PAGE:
The Minister of Health and Social Welfare (MOH&SW) is calling on the Carter Center's Mental Health Program in Liberia to extend and increase participation of health workers in the area of mental health training program in the country.
Dr. Walter Gwenigale made the statement over the weekend in Bong County during a graduation ceremony of 23 clinicians organized by the Carter Center's Mental Health Program in partnership with the ministry.
The program which operates under the mandate of MOH&SW is designed to ensure Liberia advances in mental health through the availability of quality services and supports for its people.
According to the Health Minister, there are over 600 health facilities in the country, and operate three shifts, and as such wants more health workers trained in the area so as to have people of such spread throughout the country.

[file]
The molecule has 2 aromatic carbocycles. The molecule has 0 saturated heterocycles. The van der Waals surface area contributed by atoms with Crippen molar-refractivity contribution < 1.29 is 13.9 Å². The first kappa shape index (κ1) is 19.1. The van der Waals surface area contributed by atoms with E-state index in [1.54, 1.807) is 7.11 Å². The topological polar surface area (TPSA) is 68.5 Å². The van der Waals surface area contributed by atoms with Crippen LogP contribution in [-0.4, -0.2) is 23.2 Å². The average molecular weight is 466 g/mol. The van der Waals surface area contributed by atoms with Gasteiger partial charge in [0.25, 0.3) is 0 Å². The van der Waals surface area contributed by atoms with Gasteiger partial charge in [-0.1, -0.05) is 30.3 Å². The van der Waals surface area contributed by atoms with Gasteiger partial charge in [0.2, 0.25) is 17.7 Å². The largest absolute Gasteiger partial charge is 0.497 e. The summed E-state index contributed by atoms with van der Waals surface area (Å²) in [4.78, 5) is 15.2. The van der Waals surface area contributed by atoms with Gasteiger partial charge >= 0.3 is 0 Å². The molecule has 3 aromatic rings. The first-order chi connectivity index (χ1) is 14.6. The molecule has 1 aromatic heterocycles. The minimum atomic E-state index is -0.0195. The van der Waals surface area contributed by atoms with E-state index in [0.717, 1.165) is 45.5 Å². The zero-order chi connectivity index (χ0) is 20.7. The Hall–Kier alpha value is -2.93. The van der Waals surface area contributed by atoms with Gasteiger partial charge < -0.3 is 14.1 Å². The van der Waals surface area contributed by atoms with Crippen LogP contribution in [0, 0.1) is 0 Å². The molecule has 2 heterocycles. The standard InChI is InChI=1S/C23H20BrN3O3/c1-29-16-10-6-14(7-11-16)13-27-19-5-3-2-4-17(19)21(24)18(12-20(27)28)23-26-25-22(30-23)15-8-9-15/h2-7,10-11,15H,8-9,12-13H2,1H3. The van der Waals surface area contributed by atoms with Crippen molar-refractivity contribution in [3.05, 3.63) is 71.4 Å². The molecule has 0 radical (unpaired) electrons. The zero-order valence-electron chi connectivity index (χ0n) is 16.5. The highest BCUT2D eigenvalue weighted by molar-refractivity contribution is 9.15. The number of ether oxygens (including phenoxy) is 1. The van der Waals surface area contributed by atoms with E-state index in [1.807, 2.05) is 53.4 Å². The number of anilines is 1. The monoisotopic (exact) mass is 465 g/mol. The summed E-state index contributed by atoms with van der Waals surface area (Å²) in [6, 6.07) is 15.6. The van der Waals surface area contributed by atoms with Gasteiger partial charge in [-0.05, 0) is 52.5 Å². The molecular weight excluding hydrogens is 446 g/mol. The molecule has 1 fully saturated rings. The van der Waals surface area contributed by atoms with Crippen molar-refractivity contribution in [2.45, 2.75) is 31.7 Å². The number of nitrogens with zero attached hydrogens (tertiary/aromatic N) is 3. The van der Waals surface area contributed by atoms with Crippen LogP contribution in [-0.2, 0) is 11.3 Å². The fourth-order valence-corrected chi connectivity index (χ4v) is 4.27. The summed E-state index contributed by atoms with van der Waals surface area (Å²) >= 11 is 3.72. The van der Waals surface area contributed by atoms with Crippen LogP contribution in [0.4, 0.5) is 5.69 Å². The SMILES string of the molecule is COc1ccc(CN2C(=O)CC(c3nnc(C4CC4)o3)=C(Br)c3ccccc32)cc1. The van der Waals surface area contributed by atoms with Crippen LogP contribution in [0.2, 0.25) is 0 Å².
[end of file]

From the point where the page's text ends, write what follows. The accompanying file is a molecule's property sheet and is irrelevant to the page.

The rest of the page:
He emphasized the importance and extension of medical facilities in the rural communities, noting that there is a huge popularity of citizens in interior and as such it needs more attention.
"We discussed this issue and there will be funds allocated in the government up coming budget", he noted.
A message quoting the former first lady of America and the Co- founder of the mental health program Mrs. Rosalynn Carter said Liberia has made great progress in building a brighter future for its citizens by investing in mental health.
In a remark, Dr. Janice L. Cooper, the head of the training noted that every sub political divisions now has as least three mental health clinicians, and added that there remains a need for building up services in places with immense treatment gaps.
She pointed out that the largest concentration of the center trained clinicians, serves a population of more than 500,000 in Montserrado County. "Outside of the city the average number of mental health clinicians per county is six. Remote counties like Sinoe and Grand Gedeh have 10 clinicians, Maryland, 8, while Lofa and River Gee have 7", she added.
She furthered that Liberia is on target to reach its goal of expanding access to mental health care to 70 percent of the population within the next few years.
Those new graduates are made up of Liberian nurses, physician assistants, and nurse educators among others.